This past winter was brutal. It was tough on employees, equipment and systems, and in some cases it impacted cash flow and profits. Many snow contractors prayed for snow, and learned to be careful for what they wished for.
The past few winters found snowfalls below average. This trend began four or five years back, and snow contractors reacted accordingly.
Savvy contractors sought ways to increase revenues in low-snowfall years. Here are a couple of ways: Sell more seasonal contracts so that money flows even if the snow doesn't fall from the sky; push “zero tolerance” to give the contractor more opportunity to perform and charge for services and tighten up specs. This leaves customers and facility managers with little choice but to allow contractors to service sites even with minimal amounts of snow on the pavement.
This past winter season was anything but “average” for those who live and work east of the Mississippi. It started snowing early. In some areas it just never stopped.
Some looked back longingly at the blizzards that graced their geographic market. Blizzards meant increased revenues. However, those revenues came in short periods. Such snowfalls would hit and leave, dumping sometimes feet of snow. But, they were over and done in a day or so, leaving contractors to do clean-up work over the following few days.
Customers tolerated some snow on the pavement because they, too, listened to the forecasts, knew the storm would depart quickly and that their snow management contractors would be there to clean up the resulting mess left behind by the quick-hitting storm. Even if 26 inches of snow fell, in a matter of days the sun would shine again and contractors scurried around like squirrels in search for acorns in the snow.
There was an end in sight for everyone involved. But last winter also saw a different animal come to the forefront. It snowed, and snowed, and snowed. It came in small increments. Snow contractors know that it takes almost as much effort to plow 5 inches of snow as it does 12 inches – at least in terms of the total amount of days involved in fighting the storm.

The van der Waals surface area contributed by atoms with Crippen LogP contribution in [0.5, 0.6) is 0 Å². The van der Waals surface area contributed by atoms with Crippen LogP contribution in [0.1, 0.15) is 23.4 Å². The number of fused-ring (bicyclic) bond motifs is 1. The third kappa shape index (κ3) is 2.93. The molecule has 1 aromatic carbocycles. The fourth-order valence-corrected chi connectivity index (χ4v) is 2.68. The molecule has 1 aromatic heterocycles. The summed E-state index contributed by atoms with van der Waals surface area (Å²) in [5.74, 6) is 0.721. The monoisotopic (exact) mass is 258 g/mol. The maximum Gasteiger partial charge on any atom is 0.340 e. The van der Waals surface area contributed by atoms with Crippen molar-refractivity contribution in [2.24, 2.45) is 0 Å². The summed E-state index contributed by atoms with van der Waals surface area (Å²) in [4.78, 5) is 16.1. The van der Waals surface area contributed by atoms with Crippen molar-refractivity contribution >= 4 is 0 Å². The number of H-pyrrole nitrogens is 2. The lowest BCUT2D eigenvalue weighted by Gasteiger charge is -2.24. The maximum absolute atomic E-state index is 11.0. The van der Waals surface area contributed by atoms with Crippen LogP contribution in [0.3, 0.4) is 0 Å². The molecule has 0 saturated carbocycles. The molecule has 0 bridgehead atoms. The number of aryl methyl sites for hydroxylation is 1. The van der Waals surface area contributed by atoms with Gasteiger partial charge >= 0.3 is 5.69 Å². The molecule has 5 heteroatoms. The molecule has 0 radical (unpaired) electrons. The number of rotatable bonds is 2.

But, four inches of snow over 24 hours, and 12 inches of snow over three days without any sort of break takes its toll. For a majority of the professional snow contractors, this winter severely taxed their tried-and-true managerial systems. Field staff started to fall asleep at the wheel after three days of non-stop working in the snow.
Internal systems came close to crumbling under the weight of the ongoing, continual reporting. Invoicing fell behind to make room for “getting the work done.” In some cases winter invoicing was six to eight weeks behind because there simply was not enough time to devote to “the paperwork.”
Many will rethink next year’s contract language to protect themselves if this type of winter season scenario ever happens again. A few will look into crystal balls and opine that this type of continually snowy winter will never occur again, so they don’t have to worry about it. Of course, this would be foolish – it will happen.
Those who ignore the lessons of the past are destined to relive it. And then, snow contractors will again moan and groan about how mother nature is to blame.
Snow industry veteran John Allin is an author, consultant and educator.